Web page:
There's no guarantee that it's not already too late or that it will, in the end, succeed but there are signs that 2015 may just be the year that the battle to arrest climate change tilted in favour of the good guys, i.e. you, your kids and your grandkids.
The fight begins by defeating the fossil fuel industry's rearguard action, a battle waged with denialism and doubt. This is a fight they knew they couldn't win. They know the scientific truth of global warming. They've done their own scientific research. They've done the math. But their fight was never about winning. It was always about postponing defeat, extending the era of fossil fuels for just as long as possible. They simply adopted the template created decades earlier by the tobacco industry.
This time it's different. The victims aren't smokers or those exposed to second-hand smoke. The victim this time is mankind, civilization and the devastation is of a degree that utterly eclipses the tobacco catastrophe. The counter-attack may see the battleground shift from the media to the courtroom.
On November 5 New York State Attorney General Eric Schneiderman opened an investigation against ExxonMobil for potentially lying to the public and investors about the risks of climate change. The next day, the Keystone XL pipeline, which would have transported 830,000 barrels of crude oil per day from the Canadian tar sands to refineries near Houston, was rejected by Pres. Barack Obama and effectively killed. Then only two days later, Peabody Energy announced that a two-year investigation by Schneiderman had come to a close, forcing the company to disclose any financial risks it faces from future government policies and regulations related to climate change.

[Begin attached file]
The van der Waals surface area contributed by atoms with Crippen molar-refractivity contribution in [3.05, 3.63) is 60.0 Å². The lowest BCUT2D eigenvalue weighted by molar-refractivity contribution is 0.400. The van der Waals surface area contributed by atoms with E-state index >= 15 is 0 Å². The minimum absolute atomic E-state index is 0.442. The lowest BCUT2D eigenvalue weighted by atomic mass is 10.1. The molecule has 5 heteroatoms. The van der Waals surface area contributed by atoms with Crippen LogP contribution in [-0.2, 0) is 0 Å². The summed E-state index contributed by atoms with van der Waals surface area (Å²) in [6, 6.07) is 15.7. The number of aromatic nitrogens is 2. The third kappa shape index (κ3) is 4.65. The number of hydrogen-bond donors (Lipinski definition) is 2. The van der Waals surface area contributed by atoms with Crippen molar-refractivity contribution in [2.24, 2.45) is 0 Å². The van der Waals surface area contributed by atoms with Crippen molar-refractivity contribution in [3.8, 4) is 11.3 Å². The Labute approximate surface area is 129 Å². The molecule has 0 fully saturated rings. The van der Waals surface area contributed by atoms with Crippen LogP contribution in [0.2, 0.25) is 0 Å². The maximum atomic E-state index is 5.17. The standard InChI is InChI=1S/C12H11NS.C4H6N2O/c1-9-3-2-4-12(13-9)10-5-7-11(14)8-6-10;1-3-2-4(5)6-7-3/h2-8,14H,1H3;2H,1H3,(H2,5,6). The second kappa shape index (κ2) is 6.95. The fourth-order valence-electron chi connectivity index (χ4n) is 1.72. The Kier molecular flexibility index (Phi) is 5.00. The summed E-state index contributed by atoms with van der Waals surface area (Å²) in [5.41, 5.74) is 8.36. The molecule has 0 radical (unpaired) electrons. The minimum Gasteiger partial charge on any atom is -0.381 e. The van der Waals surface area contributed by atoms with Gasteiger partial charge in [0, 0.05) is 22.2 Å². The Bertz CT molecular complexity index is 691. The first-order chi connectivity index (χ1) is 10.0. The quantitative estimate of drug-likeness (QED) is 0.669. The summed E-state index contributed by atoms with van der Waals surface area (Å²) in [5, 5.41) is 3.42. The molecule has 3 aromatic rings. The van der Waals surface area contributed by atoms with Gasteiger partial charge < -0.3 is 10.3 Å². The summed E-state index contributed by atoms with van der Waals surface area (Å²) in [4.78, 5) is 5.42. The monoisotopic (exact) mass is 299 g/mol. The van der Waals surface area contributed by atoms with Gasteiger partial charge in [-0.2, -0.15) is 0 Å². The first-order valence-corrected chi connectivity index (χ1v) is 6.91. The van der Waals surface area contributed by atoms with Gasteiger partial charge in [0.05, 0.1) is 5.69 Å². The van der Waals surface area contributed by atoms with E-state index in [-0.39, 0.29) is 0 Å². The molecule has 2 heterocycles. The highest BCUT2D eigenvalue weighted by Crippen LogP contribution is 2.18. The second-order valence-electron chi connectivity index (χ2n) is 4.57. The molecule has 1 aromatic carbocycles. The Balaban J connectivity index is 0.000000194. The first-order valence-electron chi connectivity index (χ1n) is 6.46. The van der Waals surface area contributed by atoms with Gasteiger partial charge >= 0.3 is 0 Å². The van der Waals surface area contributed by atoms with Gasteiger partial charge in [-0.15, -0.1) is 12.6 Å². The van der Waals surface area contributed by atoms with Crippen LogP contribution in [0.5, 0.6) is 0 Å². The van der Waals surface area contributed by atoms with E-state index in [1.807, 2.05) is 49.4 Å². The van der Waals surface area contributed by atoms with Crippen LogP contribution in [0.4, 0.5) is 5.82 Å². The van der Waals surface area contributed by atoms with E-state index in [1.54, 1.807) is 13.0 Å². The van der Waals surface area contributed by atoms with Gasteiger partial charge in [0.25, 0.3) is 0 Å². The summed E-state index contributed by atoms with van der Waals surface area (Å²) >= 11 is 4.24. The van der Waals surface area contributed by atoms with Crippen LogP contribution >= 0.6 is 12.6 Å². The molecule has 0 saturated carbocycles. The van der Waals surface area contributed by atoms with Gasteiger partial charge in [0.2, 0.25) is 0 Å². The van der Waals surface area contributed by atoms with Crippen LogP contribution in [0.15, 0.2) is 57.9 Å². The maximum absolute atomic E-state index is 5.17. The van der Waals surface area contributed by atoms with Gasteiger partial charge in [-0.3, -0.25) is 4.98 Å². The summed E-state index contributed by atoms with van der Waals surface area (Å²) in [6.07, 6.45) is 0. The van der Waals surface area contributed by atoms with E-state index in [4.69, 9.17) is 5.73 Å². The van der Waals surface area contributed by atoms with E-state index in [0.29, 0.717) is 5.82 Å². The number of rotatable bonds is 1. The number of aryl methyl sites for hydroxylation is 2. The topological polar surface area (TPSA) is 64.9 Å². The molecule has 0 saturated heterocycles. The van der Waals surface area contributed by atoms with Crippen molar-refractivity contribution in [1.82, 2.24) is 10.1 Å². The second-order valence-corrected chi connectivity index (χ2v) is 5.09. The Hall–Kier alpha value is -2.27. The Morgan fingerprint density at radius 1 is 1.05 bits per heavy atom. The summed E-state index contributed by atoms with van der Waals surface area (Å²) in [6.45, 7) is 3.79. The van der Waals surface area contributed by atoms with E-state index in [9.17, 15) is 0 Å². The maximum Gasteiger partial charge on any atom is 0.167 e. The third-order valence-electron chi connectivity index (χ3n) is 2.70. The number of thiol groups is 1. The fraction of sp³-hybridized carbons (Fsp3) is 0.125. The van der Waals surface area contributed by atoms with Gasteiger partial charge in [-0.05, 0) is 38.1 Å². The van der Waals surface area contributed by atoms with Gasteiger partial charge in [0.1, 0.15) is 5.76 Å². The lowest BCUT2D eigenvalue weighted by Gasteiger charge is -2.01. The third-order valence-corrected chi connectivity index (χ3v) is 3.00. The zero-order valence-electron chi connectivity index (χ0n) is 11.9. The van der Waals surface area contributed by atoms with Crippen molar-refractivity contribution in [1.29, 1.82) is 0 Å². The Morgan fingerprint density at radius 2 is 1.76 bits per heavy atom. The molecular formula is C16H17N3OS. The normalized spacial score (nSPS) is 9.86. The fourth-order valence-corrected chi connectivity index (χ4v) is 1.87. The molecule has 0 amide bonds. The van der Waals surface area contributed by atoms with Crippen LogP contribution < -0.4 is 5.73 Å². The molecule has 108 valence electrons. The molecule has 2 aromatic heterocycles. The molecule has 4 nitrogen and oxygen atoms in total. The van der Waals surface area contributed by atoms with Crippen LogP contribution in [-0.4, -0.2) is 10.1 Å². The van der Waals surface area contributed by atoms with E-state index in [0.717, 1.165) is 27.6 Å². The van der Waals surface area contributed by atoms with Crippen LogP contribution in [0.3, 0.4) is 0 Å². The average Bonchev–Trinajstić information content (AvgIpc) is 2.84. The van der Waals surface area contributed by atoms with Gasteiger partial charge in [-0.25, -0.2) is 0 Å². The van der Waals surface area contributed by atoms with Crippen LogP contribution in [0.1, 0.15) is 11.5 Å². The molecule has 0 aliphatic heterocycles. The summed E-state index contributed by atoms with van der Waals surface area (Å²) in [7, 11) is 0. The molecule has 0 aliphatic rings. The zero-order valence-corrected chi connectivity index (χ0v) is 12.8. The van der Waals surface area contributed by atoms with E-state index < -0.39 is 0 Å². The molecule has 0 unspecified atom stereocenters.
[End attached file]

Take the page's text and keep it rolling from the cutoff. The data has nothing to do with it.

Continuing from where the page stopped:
It is tempting to take the rush of recent events optimistically, especially if you have been waiting to see more concerted action against human causes of climate change. In addition to McKibben, several activists, scientists and environmental lawyers agree the world is shifting from one doused in denial to one that might take big steps in the right direction. Such news, however, begs the question: What’s behind this change of heart? “The science is strong and getting stronger,” says Richard Alley, a geoscientist at The Pennsylvania State University. “And despite great efforts by clever people over decades, no one has succeeded in finding any real problems with the science or in generating any serious competing ideas.” But what’s more likely to change public opinion, many climate scientists point out, is the extreme weather prevalent today. Whether it is California’s record-breaking drought or the fact that 2015, like the year before it, will set yet another first for the hottest year on record, people are now seeing the impacts that likely arise from climate change in their own backyards. It is no longer a threat relegated to the future and faraway places.
Not only is the public beginning to accept climate change as a real danger, they’re realizing that fighting it is a viable option. Penn State climate scientist Michael Mann points to “the remarkable growth of renewable energy” as adding to the sense that public perception is at a tipping point. Cleaner energy sources are surging so much that 2014 marked the first time in 40 years that global carbon dioxide emissions stalled, and even dropped during a time of economic growth. With the tie between economic growth and lower carbon emissions severed, the public has begun to see renewable energy as a viable alternative. Indeed, a recent Pew Research Center survey showed a clear global consensus on a need to tackle climate change. Across all 40 nations polled, roughly 78 percent of residents supported the idea that their countries should limit greenhouse gas emissions.